Nicola Sturgeon will lead thousands of marchers at Scotland’s largest lesbian, gay, bisexual, transgender and intersex (LGBTI) pride event this weekend.
The First Minister is not expected to meet US President Donald Trump on his visit to Scotland this weekend, and will instead lead the Pride Glasgow march through the city on Saturday.
Ms Sturgeon, who has been a vocal critic of Mr Trump, has been named honorary grand marshal for the event in recognition of her long-standing support for LGBTI equality.
She said: “I’m proud that Scotland is considered to be one of the most progressive countries in Europe regarding LGBTI equality and Pride Glasgow is a fantastic event that brings communities together and celebrates all that LGBTI people bring to Scottish life.
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“As a society we must champion equality and fairness at all times and defend the progress that has been made.
“I am pleased to be named as the first ever honorary grand marshal of Pride Glasgow and I look forward to joining young LGBTI people in the parade to mark Scotland’s Year of Young People.”
Alastair Smith, chief executive of Pride Glasgow, said: “We’re delighted to name First Minister Nicola Sturgeon the first honorary grand marshal of Pride Glasgow in recognition of her longstanding support of LGBTI equality.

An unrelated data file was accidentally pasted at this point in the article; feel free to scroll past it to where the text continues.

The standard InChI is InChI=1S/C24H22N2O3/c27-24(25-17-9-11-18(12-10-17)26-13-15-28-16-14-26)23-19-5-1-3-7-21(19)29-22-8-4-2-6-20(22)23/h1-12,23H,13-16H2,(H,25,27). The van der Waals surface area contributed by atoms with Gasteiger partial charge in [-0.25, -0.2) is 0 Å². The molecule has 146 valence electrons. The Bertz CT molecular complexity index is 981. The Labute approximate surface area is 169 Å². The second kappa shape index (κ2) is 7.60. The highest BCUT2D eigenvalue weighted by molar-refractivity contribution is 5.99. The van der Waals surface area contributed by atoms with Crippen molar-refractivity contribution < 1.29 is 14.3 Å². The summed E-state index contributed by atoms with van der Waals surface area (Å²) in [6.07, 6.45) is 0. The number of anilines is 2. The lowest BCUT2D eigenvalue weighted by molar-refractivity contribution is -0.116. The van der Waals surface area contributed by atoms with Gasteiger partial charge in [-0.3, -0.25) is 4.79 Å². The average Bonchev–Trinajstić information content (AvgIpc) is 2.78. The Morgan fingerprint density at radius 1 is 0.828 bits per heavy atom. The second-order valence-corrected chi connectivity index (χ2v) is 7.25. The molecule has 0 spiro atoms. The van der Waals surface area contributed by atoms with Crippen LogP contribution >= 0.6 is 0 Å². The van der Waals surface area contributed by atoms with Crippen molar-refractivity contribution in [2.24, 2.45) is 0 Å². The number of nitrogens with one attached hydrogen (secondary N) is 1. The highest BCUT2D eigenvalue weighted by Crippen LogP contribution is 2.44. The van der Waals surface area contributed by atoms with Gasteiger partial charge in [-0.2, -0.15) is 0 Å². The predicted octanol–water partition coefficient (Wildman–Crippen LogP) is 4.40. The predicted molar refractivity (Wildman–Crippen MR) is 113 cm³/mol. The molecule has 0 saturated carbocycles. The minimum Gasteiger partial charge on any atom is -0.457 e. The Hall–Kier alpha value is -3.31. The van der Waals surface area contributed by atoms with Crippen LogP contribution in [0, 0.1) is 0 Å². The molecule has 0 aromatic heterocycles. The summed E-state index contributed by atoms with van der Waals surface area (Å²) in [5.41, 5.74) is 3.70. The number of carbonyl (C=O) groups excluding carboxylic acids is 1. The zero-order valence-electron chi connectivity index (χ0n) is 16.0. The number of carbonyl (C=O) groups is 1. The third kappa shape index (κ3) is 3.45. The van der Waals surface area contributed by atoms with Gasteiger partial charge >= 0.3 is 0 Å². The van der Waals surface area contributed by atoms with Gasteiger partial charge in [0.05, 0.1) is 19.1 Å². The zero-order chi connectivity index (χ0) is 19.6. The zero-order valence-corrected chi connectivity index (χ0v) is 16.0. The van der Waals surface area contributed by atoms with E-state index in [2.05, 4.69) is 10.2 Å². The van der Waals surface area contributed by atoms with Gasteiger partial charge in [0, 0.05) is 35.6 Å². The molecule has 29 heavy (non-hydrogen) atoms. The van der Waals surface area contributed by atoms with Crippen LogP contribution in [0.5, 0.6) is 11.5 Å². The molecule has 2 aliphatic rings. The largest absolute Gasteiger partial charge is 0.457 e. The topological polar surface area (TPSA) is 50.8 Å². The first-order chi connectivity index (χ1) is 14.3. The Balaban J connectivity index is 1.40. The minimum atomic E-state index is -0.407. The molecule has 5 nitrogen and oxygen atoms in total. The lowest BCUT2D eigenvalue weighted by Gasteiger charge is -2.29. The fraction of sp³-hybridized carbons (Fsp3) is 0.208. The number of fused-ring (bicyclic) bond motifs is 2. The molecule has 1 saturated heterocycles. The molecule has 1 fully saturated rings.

“We can’t wait to welcome her, and tens of thousands of others, to the Glasgow Pride celebrations this weekend.”
Suki Wan, chair of the Scottish Youth Parliament, added: “It’s an honour to have been asked to accompany the First Minister to open this year’s Pride Glasgow.
“Everyone in Scotland should feel safe and happy; safe to be who they are, and to love who they love. We know that isn’t the case for everyone, despite enormous steps which have been taken in recent years.
“That is why Pride is so important. It allows us to celebrate our differences, while uniting us in our commonalities.”
Ms Sturgeon will become the first serving prime minister or first minister in the UK to march at a pride event.
More than 8,000 people are expected to take part in the march from Clyde Place to Kelvingrove Park through the city centre, with around 50,000 spectators expected.
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